Since their entry, millennials have had a huge impact on the workplace. While they usually respond better to a coaching leadership style than a directive leadership style, they want constructive feedback on how they can improve. They test authority but often seek authority figures when looking for guidance. Millennials believe that because of technology, they can work flexibly anytime, anyplace, and they should be evaluated on work product, not how, when, or where they get it done. They expect to influence the terms and conditions of their position, and their work ethic no longer mandates 10-hour days. They have high expectations of bosses and managers to mentor them toward professional goals. They want long-term relationships with employers on their own terms.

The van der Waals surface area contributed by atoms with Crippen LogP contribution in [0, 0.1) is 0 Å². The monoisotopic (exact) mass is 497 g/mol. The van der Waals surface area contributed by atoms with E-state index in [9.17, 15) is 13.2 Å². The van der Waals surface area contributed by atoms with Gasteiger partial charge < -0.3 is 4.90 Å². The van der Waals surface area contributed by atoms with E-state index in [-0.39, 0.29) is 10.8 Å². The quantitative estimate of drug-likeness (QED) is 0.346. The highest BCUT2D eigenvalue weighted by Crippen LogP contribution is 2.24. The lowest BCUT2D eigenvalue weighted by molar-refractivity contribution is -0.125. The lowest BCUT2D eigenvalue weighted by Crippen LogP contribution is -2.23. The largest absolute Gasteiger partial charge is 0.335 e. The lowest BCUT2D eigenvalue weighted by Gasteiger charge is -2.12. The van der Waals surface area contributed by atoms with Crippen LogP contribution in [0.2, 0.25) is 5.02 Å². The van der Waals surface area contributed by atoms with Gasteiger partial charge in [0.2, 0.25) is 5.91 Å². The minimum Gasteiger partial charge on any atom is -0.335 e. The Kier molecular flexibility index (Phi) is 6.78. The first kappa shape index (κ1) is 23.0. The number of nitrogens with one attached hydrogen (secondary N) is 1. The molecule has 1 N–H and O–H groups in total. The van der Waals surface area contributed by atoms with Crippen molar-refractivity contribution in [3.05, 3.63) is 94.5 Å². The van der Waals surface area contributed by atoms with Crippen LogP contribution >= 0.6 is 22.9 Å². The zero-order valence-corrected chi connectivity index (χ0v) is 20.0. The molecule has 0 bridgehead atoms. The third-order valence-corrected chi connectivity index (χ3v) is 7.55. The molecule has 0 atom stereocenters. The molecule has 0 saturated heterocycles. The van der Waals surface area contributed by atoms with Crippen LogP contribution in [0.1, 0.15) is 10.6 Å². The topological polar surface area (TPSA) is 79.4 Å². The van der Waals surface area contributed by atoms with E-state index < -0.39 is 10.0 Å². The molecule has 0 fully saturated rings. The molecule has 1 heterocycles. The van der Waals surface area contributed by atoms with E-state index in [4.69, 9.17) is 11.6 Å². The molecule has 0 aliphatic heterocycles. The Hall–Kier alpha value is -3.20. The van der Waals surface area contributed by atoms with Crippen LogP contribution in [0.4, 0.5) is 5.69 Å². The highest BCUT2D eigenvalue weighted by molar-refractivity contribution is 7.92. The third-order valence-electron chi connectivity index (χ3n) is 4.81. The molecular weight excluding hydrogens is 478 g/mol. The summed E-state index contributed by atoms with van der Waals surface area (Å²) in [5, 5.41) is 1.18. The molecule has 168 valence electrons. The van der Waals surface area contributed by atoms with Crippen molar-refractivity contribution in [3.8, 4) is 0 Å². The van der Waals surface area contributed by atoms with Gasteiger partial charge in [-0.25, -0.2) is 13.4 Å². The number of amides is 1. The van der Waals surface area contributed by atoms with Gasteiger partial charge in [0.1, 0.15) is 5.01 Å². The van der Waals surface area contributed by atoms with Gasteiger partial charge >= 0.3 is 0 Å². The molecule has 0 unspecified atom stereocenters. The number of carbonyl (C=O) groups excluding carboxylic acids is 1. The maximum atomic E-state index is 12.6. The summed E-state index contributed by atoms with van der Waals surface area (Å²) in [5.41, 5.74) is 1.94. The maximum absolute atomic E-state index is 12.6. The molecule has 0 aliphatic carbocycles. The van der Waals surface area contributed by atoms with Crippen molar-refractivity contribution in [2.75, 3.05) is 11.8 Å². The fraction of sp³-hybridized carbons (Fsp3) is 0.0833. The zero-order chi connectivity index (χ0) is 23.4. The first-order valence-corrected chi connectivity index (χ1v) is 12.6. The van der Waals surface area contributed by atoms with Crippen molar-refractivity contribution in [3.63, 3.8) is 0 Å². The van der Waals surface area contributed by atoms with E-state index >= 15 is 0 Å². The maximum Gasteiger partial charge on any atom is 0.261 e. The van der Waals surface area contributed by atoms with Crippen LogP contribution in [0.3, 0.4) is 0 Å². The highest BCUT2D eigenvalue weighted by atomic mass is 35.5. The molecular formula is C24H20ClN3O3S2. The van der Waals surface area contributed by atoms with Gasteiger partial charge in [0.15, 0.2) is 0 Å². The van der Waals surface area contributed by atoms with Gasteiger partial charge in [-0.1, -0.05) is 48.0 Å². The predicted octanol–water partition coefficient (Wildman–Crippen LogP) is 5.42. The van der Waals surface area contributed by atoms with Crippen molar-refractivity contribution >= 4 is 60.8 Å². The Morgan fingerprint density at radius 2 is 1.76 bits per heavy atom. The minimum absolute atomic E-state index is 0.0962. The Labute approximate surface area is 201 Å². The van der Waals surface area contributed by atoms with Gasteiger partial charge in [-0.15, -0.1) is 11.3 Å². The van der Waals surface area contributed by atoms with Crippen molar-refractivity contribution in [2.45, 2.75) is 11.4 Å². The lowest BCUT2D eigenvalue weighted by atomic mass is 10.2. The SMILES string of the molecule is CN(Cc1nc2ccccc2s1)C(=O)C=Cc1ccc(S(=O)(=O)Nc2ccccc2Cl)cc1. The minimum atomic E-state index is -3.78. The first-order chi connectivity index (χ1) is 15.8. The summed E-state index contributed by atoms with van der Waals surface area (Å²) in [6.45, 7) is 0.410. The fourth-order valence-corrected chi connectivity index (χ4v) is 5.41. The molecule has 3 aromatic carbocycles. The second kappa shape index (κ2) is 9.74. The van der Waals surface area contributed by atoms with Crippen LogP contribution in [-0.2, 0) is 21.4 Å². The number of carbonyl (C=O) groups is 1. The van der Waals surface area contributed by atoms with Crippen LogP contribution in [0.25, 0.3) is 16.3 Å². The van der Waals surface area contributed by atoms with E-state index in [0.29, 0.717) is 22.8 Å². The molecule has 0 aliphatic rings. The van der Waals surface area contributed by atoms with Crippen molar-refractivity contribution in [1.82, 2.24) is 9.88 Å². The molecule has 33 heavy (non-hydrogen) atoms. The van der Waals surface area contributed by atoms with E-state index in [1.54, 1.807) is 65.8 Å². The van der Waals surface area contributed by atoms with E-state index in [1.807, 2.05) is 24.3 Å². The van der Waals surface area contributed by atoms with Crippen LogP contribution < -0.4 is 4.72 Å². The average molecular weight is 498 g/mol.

What are millennials looking for in a position?

Growing up with technology, it is no surprise that millennial candidates often expect a technology-driven application process, such as learning about career opportunities through social recruiting, as well as mobile-optimized applicant tracking systems and applications that integrate with LinkedIn.7 Millennials want to be challenged and don’t want boring tasks. They expect to work with positive people and a company or organization that can fulfill their dreams. They need strong, ethical leaders and mentors, and expect to be treated with respect despite their age.

Keys to working with millennials

Millennials will flourish and companies should lean into their desire for deeper purpose by helping them understand the company's mission and how it helps make people's lives and the world at large a better place. Allow them to work remotely if their job responsibilities can be completed outside the office.7 Motivating and managing millennials requires clear communication of expectations as well as modeling behavior conducive to the environment. Encouragement and praise reinforce their intrinsic need for autonomy.6

Career development